Last week, Mayor Jerry Sanders used his veto power to cut one item from the city's 2007-08 budget: $465,000 earmarked by the City Council to fund the downtown winter homeless shelter, which usually opens the first week of November and provides roughly 200 people with meals, a place to sleep and access to social services each night until mid April.
Fred Sainz, the mayor's spokesperson, said the veto was necessary because the $465,000 was being drawn from the city's reserves, a pot of money set aside for emergency use. (Councilmember Donna Frye countered that the money hadn't yet been allocated to the reserve fund; she also put the amount into perspective: $465,000 is .0358 percent of the city's $1.3 billion general operating fund.) If we go with Sainz's version of the story, $465,000 is slightly less than eight-tenths of a percent of the city's $60 million reserve fund. It barely makes a dent.
The City Council intended for the $465,000 to be a placeholder, a way to guarantee funding for the shelter while the city worked with other agencies and, ideally, the county-the region's social-services provider who's not put a penny into the shelter for a number of years-to come up with a shared, sustainable funding source. But with the mayor's veto, the city's shrugged off that responsibility.
In the past, the San Diego Housing Commission, the city's housing agency, covered most of the shelter's cost with federal grant money. But starting last year, that money comes with new restrictions on how it can be spent and emergency shelters are verboten. Likewise, the Centre City Development Corp., the city's downtown-redevelopment overseer, can't spend the tax revenue it receives on emergency shelters. If either agency were to come up with money to fund the shelter, it would require a creative solution, like a land sale-an option that's being considered-to free up some money.
Finding a way to pay for the shelter isn't a new problem. A year ago, the Housing Commission informed the city that it could no longer pay for the shelter and, if forced to, would have to dip into its reserves-considered dangerously low. The city's own Independent Budget Analyst argued that this was a bad idea-not only because it ate up 12 percent of the Housing Commission's reserves, but also because it provided only a temporary fix to the problem. There were talks about the Housing Commission selling a parcel of land to CCDC, but that didn't work out. Suddenly it was October and there was no money for the shelter. The Housing Commission ended up digging into its reserve fund, but told the mayor and City Council it would be the last time. That was seven months ago.
The mayor has said not to worry-it'll all be worked out by a Sept. 11 City Council meeting. He's looking into solutions, he says. One option is private donations-though, it's a slippery slope when private money goes to pay for what's traditionally been a government-funded operation. Another option is having the Housing Commission sell a piece of land to CCDC. Again, it's a temporary solution that relies on a one-time source of revenue.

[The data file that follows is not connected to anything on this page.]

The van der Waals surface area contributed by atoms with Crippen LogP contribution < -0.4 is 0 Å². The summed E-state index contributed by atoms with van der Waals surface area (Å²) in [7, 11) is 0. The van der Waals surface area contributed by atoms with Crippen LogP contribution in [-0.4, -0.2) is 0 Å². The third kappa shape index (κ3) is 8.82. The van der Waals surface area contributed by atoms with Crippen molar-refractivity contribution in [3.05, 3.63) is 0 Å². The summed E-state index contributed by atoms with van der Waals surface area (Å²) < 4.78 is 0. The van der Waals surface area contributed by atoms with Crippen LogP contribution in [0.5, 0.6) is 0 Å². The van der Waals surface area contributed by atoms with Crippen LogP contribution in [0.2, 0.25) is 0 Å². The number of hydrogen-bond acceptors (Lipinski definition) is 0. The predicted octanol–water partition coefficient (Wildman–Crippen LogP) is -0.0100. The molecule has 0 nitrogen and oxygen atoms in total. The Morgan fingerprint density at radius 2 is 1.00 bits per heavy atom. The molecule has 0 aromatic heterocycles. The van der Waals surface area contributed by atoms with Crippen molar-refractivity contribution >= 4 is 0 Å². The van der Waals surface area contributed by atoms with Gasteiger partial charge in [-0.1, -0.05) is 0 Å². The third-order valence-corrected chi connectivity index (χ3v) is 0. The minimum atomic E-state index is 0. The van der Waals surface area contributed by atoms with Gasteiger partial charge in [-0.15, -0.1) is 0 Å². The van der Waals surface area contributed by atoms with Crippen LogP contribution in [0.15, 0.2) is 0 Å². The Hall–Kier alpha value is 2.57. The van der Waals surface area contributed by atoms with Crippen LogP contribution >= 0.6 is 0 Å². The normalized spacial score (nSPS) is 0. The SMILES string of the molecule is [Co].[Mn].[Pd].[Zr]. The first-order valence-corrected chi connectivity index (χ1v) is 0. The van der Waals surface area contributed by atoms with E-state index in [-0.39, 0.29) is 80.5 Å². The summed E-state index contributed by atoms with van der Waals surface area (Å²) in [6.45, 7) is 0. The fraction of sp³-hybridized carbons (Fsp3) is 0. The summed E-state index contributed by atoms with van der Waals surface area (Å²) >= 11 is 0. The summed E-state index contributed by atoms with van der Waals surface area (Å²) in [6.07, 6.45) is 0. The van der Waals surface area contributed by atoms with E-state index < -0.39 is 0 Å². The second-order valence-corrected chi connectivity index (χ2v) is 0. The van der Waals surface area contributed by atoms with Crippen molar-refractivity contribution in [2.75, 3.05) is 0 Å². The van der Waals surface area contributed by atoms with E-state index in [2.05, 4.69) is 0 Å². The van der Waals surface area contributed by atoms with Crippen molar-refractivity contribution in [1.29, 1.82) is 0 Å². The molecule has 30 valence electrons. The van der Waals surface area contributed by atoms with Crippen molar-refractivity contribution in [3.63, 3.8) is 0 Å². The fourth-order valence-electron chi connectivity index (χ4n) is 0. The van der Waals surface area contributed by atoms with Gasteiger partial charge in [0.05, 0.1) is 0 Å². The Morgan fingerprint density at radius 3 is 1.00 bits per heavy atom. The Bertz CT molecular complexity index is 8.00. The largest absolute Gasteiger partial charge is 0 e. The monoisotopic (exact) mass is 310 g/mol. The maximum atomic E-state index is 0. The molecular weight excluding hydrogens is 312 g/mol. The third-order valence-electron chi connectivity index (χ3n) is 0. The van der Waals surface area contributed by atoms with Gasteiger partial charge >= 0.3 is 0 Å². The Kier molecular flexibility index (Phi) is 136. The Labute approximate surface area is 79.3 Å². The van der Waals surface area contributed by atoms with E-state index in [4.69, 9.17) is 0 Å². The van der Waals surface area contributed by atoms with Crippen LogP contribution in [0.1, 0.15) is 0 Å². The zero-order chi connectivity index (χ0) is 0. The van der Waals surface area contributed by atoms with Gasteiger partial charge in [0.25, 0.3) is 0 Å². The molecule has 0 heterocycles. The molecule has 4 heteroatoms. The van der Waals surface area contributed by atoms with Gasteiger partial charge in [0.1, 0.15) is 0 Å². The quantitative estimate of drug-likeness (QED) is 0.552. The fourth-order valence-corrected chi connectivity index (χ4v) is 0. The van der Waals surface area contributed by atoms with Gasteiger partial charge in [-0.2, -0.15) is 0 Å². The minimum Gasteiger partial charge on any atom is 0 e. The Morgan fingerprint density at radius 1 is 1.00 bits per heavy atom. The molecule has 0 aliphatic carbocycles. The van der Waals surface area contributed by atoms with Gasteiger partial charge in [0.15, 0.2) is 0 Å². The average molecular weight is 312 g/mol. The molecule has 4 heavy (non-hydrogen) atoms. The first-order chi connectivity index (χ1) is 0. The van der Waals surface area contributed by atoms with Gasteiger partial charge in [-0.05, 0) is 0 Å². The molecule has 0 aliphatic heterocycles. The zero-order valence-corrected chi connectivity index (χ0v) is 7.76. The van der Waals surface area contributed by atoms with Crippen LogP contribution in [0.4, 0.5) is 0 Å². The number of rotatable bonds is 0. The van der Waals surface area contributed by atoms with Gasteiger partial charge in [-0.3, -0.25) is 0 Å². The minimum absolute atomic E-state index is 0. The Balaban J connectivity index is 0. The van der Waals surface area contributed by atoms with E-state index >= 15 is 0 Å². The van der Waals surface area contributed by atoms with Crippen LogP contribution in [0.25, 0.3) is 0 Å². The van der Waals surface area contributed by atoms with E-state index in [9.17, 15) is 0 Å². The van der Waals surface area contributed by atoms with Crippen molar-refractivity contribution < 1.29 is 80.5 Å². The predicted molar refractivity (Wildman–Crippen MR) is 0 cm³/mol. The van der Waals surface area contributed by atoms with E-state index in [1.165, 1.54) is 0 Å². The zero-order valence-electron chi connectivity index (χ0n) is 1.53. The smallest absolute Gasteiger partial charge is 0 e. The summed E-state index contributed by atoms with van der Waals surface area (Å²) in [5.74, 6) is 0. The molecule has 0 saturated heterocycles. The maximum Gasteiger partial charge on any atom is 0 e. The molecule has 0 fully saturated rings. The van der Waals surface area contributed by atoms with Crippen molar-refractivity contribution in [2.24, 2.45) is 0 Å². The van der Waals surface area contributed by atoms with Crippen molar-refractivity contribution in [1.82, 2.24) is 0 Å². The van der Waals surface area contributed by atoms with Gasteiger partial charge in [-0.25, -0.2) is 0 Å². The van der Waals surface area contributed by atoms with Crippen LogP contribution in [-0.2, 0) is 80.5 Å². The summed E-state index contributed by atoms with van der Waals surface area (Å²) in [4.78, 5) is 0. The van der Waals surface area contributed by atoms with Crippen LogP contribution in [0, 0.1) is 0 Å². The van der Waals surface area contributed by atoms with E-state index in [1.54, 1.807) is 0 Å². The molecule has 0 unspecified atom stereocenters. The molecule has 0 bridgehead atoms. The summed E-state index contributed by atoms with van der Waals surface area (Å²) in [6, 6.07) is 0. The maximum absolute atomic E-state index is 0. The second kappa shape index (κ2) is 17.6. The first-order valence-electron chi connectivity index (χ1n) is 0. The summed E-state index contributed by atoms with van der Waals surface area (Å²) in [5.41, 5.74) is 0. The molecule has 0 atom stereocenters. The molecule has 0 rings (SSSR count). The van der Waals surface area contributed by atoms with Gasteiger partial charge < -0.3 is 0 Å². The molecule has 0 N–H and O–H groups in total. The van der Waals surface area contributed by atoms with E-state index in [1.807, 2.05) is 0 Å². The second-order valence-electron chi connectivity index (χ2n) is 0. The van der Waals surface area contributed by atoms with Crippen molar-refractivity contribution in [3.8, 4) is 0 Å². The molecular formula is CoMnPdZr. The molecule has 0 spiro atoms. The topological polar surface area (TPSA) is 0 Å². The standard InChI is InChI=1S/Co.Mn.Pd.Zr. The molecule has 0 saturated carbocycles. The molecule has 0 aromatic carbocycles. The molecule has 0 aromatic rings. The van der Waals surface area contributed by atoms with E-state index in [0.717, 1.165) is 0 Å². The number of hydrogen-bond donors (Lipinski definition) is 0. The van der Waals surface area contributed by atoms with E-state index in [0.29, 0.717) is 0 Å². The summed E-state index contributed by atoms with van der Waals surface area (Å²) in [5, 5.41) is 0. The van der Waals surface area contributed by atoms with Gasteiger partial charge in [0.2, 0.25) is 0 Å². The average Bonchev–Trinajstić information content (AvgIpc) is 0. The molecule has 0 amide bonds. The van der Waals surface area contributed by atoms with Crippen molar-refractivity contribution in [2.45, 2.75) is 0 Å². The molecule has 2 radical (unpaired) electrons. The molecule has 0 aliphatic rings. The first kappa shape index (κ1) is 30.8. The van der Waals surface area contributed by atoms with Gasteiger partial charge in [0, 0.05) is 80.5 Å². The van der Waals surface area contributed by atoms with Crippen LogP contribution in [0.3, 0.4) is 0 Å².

In all likelihood, the shelter will get funded-that's not the issue here. The issue is that the mayor vetoed this one, single item-nothing else, and in doing so, recused the city from pitching in to help fund the shelter. This comes after Sanders made a big to-do (we still have the press release) about the city participating in a national plan to end chronic homelessness. Granted, a lot of folks who believe in the pull-yerself-up-by-yer-boot-straps way of life don't see a homeless shelter as a priority. But that's not a constituency an elected official should seek to appeal to. At the least, it's about economics. It costs roughly $12 per day to shelter a homeless person. Meanwhile, putting that person in jail costs taxpayers $66.05 per day, and if a homeless person were to be taken to an emergency room, the cost would be $1,456.21.
Should all funding options fall through, we encourage the mayor to take a look at the Office of Ethics and Integrity, the costly city department he created, with seven employees tasked with making sure everyone at City Hall behaves ethically (homeless services, on the other hand, is handled by one person.) OEI's list of accomplishments for the 2006-07 fiscal year includes finding a vendor who'll be paid to develop software to educate employees about ethics, and teaching 150 federal border-patrol officers about black history month.
Ethical behavior comes from good, top-down leadership-not a seminar or a computer program. Perhaps, at the least, the office should work on educating the community about the causes of, and solutions to, homelessness.
Councilwoman Toni Atkins, who spearheaded 2002's Affordable Housing Day, initially voted to fund the shelter, but then supported the mayor's veto, arguing it was fiscally responsible. Atkins promised us that finding a site for a central homeless-services facility would be a goal for the remainder of her term in office. The Alpha Project, a homeless-services provider, has said it will find a way to fund the operation if the city will provide the land. We'll forgive Sanders for cutting the shelter money if he steps up to that challenge.
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